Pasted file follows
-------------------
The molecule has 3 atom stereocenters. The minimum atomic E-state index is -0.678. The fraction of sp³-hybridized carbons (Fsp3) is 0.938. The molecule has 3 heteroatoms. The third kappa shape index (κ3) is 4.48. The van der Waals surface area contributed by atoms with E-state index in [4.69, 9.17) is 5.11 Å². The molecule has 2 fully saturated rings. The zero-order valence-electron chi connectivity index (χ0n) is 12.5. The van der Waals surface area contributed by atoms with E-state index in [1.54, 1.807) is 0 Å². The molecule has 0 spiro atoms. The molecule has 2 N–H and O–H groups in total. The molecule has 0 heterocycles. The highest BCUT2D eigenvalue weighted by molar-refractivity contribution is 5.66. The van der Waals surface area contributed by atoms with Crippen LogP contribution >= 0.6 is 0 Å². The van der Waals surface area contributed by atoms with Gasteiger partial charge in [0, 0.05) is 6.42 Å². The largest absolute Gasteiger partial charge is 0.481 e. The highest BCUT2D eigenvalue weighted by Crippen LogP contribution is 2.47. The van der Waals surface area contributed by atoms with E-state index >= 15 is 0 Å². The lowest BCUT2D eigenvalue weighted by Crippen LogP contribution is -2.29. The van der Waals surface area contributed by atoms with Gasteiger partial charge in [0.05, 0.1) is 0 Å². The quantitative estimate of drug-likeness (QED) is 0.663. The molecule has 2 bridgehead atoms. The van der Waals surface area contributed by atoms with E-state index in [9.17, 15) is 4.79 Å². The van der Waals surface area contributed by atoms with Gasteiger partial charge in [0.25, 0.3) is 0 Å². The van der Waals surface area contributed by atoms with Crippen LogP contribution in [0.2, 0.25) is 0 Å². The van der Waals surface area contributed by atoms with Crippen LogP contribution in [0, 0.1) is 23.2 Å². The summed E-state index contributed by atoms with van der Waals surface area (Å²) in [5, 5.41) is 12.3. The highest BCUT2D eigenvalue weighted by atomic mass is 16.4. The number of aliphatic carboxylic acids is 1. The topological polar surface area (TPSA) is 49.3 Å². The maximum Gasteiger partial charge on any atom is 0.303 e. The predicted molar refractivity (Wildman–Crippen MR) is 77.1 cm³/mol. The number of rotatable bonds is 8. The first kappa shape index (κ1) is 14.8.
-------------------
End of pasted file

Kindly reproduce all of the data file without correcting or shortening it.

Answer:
The molecule has 3 atom stereocenters. The minimum atomic E-state index is -0.678. The fraction of sp³-hybridized carbons (Fsp3) is 0.938. The molecule has 3 heteroatoms. The third kappa shape index (κ3) is 4.48. The van der Waals surface area contributed by atoms with E-state index in [4.69, 9.17) is 5.11 Å². The molecule has 2 fully saturated rings. The zero-order valence-electron chi connectivity index (χ0n) is 12.5. The van der Waals surface area contributed by atoms with E-state index in [1.54, 1.807) is 0 Å². The molecule has 0 spiro atoms. The molecule has 2 N–H and O–H groups in total. The molecule has 0 heterocycles. The highest BCUT2D eigenvalue weighted by molar-refractivity contribution is 5.66. The van der Waals surface area contributed by atoms with Crippen LogP contribution >= 0.6 is 0 Å². The van der Waals surface area contributed by atoms with Gasteiger partial charge in [0, 0.05) is 6.42 Å². The largest absolute Gasteiger partial charge is 0.481 e. The highest BCUT2D eigenvalue weighted by Crippen LogP contribution is 2.47. The van der Waals surface area contributed by atoms with E-state index >= 15 is 0 Å². The lowest BCUT2D eigenvalue weighted by Crippen LogP contribution is -2.29. The van der Waals surface area contributed by atoms with Gasteiger partial charge in [0.05, 0.1) is 0 Å². The quantitative estimate of drug-likeness (QED) is 0.663. The molecule has 2 bridgehead atoms. The van der Waals surface area contributed by atoms with E-state index in [9.17, 15) is 4.79 Å². The van der Waals surface area contributed by atoms with Gasteiger partial charge in [0.25, 0.3) is 0 Å². The van der Waals surface area contributed by atoms with Crippen LogP contribution in [0.2, 0.25) is 0 Å². The van der Waals surface area contributed by atoms with Crippen LogP contribution in [0, 0.1) is 23.2 Å². The summed E-state index contributed by atoms with van der Waals surface area (Å²) in [5, 5.41) is 12.3. The highest BCUT2D eigenvalue weighted by atomic mass is 16.4. The number of aliphatic carboxylic acids is 1. The topological polar surface area (TPSA) is 49.3 Å². The maximum Gasteiger partial charge on any atom is 0.303 e. The predicted molar refractivity (Wildman–Crippen MR) is 77.1 cm³/mol. The number of rotatable bonds is 8. The first kappa shape index (κ1) is 14.8.